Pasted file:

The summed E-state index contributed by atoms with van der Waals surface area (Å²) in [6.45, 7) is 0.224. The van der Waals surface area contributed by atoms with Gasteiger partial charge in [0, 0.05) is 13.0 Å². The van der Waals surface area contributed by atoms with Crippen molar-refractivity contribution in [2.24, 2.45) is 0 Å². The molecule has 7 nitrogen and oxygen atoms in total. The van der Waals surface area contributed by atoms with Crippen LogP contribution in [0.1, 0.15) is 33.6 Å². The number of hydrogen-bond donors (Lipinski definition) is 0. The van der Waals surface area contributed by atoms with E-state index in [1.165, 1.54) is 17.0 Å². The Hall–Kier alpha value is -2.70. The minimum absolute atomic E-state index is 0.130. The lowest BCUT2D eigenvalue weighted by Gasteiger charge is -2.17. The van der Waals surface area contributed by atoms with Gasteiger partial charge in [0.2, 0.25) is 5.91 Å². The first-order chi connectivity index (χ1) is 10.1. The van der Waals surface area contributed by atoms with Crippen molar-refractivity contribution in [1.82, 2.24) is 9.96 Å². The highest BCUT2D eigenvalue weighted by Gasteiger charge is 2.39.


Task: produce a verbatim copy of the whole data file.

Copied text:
The summed E-state index contributed by atoms with van der Waals surface area (Å²) in [6.45, 7) is 0.224. The van der Waals surface area contributed by atoms with Gasteiger partial charge in [0, 0.05) is 13.0 Å². The van der Waals surface area contributed by atoms with Crippen molar-refractivity contribution in [2.24, 2.45) is 0 Å². The molecule has 7 nitrogen and oxygen atoms in total. The van der Waals surface area contributed by atoms with Crippen LogP contribution in [0.1, 0.15) is 33.6 Å². The number of hydrogen-bond donors (Lipinski definition) is 0. The van der Waals surface area contributed by atoms with E-state index in [1.165, 1.54) is 17.0 Å². The Hall–Kier alpha value is -2.70. The minimum absolute atomic E-state index is 0.130. The lowest BCUT2D eigenvalue weighted by Gasteiger charge is -2.17. The van der Waals surface area contributed by atoms with Gasteiger partial charge in [0.2, 0.25) is 5.91 Å². The first-order chi connectivity index (χ1) is 10.1. The van der Waals surface area contributed by atoms with Crippen molar-refractivity contribution in [1.82, 2.24) is 9.96 Å². The highest BCUT2D eigenvalue weighted by Gasteiger charge is 2.39.